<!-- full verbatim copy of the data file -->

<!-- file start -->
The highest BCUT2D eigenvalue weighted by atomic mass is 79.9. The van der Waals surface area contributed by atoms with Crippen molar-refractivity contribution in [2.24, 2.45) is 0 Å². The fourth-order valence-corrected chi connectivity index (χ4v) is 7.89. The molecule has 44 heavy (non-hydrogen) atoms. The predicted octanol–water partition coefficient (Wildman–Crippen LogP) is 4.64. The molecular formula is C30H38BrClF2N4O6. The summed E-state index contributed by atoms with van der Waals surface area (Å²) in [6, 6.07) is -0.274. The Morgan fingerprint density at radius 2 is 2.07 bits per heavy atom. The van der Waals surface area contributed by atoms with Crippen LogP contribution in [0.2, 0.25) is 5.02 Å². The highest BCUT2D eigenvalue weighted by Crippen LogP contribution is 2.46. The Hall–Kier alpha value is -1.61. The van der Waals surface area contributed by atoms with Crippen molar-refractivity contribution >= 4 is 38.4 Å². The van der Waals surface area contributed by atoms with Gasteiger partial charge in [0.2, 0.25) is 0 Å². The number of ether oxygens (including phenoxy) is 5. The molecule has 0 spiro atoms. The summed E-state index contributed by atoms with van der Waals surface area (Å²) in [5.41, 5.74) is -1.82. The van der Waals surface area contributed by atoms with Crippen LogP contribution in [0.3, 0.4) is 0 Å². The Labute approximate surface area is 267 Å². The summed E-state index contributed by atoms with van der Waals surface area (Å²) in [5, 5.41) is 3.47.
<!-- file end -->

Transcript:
The highest BCUT2D eigenvalue weighted by atomic mass is 79.9. The van der Waals surface area contributed by atoms with Crippen molar-refractivity contribution in [2.24, 2.45) is 0 Å². The fourth-order valence-corrected chi connectivity index (χ4v) is 7.89. The molecule has 44 heavy (non-hydrogen) atoms. The predicted octanol–water partition coefficient (Wildman–Crippen LogP) is 4.64. The molecular formula is C30H38BrClF2N4O6. The summed E-state index contributed by atoms with van der Waals surface area (Å²) in [6, 6.07) is -0.274. The Morgan fingerprint density at radius 2 is 2.07 bits per heavy atom. The van der Waals surface area contributed by atoms with Crippen LogP contribution in [0.2, 0.25) is 5.02 Å². The highest BCUT2D eigenvalue weighted by Crippen LogP contribution is 2.46. The Hall–Kier alpha value is -1.61. The van der Waals surface area contributed by atoms with Crippen molar-refractivity contribution >= 4 is 38.4 Å². The van der Waals surface area contributed by atoms with Gasteiger partial charge in [0.2, 0.25) is 0 Å². The number of ether oxygens (including phenoxy) is 5. The molecule has 0 spiro atoms. The summed E-state index contributed by atoms with van der Waals surface area (Å²) in [5.41, 5.74) is -1.82. The van der Waals surface area contributed by atoms with Crippen LogP contribution in [0.3, 0.4) is 0 Å². The Labute approximate surface area is 267 Å². The summed E-state index contributed by atoms with van der Waals surface area (Å²) in [5, 5.41) is 3.47.